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Julian Casablancas shuns the spotlight… sort of

Julian Casablancas and The Voidz at the Commodore Ballroom, Vancouver, Nov. 12 2014. Kirk Chantraine photo.

Julian Casablancas and The Voidz at the Commodore Ballroom, Vancouver, Nov. 12 2014. Kirk Chantraine photo.

Photos – Julian Casablancas and The Voidz at the Commodore Ballroom, Vancouver, Nov. 12 2014.

– photos by Kirk Chantraine

Julian Casablancas and the Voidz make music that dudes can really dance to. And dance they did, last Wednesday night at the Commodore. The spastic mosh-jiving had begun even before former The Strokes‘ frontman lumbered on stage, and didn’t stop until after their hour-plus set had concluded.

The band looked like an amalgam of ’80s pop culture references including John Hughes circa The Breakfast Club – the grungy, greasy-shagged Casablancas was channeling delinquent Judd Nelson as Johnny Bender – and hair metal, courtesy of the the mullett-sporting and guitar-licking Jeramy Gritter. Combined with second guitarist Amir Yaghmai, bassist Jake Bercovici, speed demon drummer Alex Carapetis, and Jeff Kite on the keyboards, there was an awful lot of male energy on stage.

But what did all of that talent and testosterone add up to? At times it translated to a sound akin to if The Strokes scored an ’80s video game soundtrack, at others a high-speed metal thrash-fest. There was the odd groovy dance rock number and epic rock ballad.

Casablancas had grand ideas about the Voidz’ sound, but seemingly very little focus. Despite having only released one album thus far – September’s Tyranny LP – there was little cohesion or flow to the set except for the common thread of the singer’s distinctive hoarse, slurring fuzz-distorted vocals. Not that a single fan that filled the downtown venue seemed to notice or care. They happily moshed, boogied and when it was appropriate, crowd-surfed.

Review – Julian Casablancas at the Commodore Ballroom, 2009

Obscured vocals aside, there was evidence of the notoriously distant rocker’s aptitude for mystery in his hunkered stance and penchant for shunning the stage lights. Case in point: the performance began with every member of the band well-lit except for Casablanca’s microphone position. On the other hand, leading up to his first tour with the Voidz, the New York rocker had been extremely forthcoming with details about his opinions on everything from Twitter to brunch and details about his latest musical project. He even went so far as to post all of the album’s lyrics online (at cultrecords.com) in order to save his listeners the hassle of trying to decipher his muffled singing (a well-warranted decision since I couldn’t make out more than a few fragments of phrases the entire night). Clearly, he isn’t as opposed to the spotlight as it may at times seem.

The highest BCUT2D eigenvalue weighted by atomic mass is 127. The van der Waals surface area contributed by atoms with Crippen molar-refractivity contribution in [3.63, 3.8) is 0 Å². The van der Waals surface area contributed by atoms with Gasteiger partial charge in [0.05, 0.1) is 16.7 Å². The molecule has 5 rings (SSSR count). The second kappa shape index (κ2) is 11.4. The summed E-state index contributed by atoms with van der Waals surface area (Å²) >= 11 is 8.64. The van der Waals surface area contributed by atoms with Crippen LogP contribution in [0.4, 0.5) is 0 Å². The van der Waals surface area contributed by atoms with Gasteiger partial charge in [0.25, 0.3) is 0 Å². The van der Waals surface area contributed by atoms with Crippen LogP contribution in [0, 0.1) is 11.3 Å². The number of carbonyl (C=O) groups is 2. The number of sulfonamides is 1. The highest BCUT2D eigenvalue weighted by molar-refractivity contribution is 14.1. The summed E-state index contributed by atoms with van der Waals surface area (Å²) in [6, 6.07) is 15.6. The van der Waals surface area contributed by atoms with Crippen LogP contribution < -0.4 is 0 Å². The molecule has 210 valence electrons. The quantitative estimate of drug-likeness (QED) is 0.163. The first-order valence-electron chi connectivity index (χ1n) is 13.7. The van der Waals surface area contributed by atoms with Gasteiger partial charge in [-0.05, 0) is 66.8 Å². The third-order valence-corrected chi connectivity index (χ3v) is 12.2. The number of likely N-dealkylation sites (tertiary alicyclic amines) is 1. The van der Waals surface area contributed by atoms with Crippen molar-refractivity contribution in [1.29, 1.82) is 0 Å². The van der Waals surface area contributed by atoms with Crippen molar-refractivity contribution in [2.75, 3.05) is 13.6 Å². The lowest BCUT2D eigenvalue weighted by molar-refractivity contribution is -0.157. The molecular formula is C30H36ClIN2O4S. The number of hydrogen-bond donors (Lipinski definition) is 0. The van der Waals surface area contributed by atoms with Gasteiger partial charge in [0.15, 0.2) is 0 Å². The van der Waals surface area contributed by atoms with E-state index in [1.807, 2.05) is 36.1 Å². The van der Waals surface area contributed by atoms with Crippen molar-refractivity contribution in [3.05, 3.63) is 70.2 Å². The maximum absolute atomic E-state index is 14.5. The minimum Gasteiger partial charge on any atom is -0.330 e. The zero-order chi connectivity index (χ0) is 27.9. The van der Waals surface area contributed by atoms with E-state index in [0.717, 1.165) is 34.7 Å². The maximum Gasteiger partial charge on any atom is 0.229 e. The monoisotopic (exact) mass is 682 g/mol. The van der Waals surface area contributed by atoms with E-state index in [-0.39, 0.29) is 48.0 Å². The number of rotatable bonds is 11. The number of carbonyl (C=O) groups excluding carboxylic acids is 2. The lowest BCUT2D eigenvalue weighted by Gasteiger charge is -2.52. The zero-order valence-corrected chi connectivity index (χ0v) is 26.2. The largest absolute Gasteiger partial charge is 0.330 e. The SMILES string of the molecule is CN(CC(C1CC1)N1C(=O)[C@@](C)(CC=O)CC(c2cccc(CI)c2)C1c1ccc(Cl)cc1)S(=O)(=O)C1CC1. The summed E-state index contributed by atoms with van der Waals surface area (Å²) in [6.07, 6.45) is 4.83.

You probably wouldn’t expect to be turned on by a slightly deranged, gap-toothed, dreadlocked and velvet-clad young man resembling Johnny Depp circa Fear and Loathing in Los Vegas and a group of musicians outfitted like circus monkeys. Nevertheless, New Zealand opener Connan Mockasin set the mood for a very different sort of dancing than his bro-rocking headliners. There was something vaguely sleazy about Mockasin and his elixir of groovy, mostly down-tempo psychedelia.

His was a set of the type of music that makes you feel sexy in a dirty way; like an awkward encounter after you’ve ingested a bottle of wine and possibly some other mind-altering substances or muscle relaxants, and been out in the sun too long. And while there was nothing quite so illicit going on in the Commodore audience, there were at least a few hot and bothered audience members and canoodling couples. Mockasin was the aloof, smirking kitschy centerpiece for his shirtless male band of drummer, guitarist and bassist. With the addition of keyboardist Sofia Karchi‘s panting vocals and wardrobe malfunctions (her red robe fell open to expose a lacy black bra several times throughout their set), the odd Kiwi rock band brought some welcome heat to an atypical below-zero Vancouver night.

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